Loading ...
Sorry, an error occurred while loading the content.

Ralph Nader: The Empire of Big Business

Expand Messages
  • World View
    Big Government and the Empire of Big Business Taming the Giant Corporation By RALPH NADER http://groups.yahoo.com/group/libertyundergroundtalk/ Back in the
    Message 1 of 1 , Jun 3 7:02 PM
      Big Government and the Empire of Big Business
      Taming the Giant Corporation

      Back in the nineteen thirties, President Franklin Delano Roosevelt
      went on the national radio and declared what the basic necessities
      were for the American people--a wage that can support a family, decent
      housing, the right to health care, a good education and future
      economic security.

      Sound familiar today? It certainly would sound familiar to a majority
      of the American people. The struggle for livelihood, the struggles to
      escape poverty, calamitous health care bills, mounting debt, gouging
      rents and failing, crumbling schools continues year after year.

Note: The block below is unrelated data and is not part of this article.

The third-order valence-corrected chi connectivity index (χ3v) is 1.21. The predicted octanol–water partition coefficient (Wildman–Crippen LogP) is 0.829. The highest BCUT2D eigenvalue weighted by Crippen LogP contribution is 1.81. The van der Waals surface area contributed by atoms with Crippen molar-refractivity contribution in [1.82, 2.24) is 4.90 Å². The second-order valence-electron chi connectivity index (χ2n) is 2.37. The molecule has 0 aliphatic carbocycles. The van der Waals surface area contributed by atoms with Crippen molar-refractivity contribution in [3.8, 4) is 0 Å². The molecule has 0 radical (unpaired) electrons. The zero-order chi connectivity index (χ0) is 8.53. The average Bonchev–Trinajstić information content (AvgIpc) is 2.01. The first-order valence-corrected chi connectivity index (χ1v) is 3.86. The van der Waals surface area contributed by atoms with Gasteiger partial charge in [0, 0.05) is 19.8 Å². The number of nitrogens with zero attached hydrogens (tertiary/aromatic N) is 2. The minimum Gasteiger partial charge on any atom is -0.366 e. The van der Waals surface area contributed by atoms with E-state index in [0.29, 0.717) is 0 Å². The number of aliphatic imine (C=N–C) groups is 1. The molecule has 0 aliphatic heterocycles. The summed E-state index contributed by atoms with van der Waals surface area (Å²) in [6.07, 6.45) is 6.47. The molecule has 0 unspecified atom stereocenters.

What's that French saying--"the more things change, they remain the same."

      Things have changed for the rich and corporate, though. The rich have
      gotten richer. The talk now is about the super-rich and the
      hyper-rich. The richest 1 percent of people in this country has
      financial wealth equal to the combined financial wealth of the bottom
      95 percent.

      The big corporations are more avaricious than ever. The past decade's
      corporate crime wave, dutifully reported in the major business
      media-newspapers and magazines-demonstrates how trillions of dollars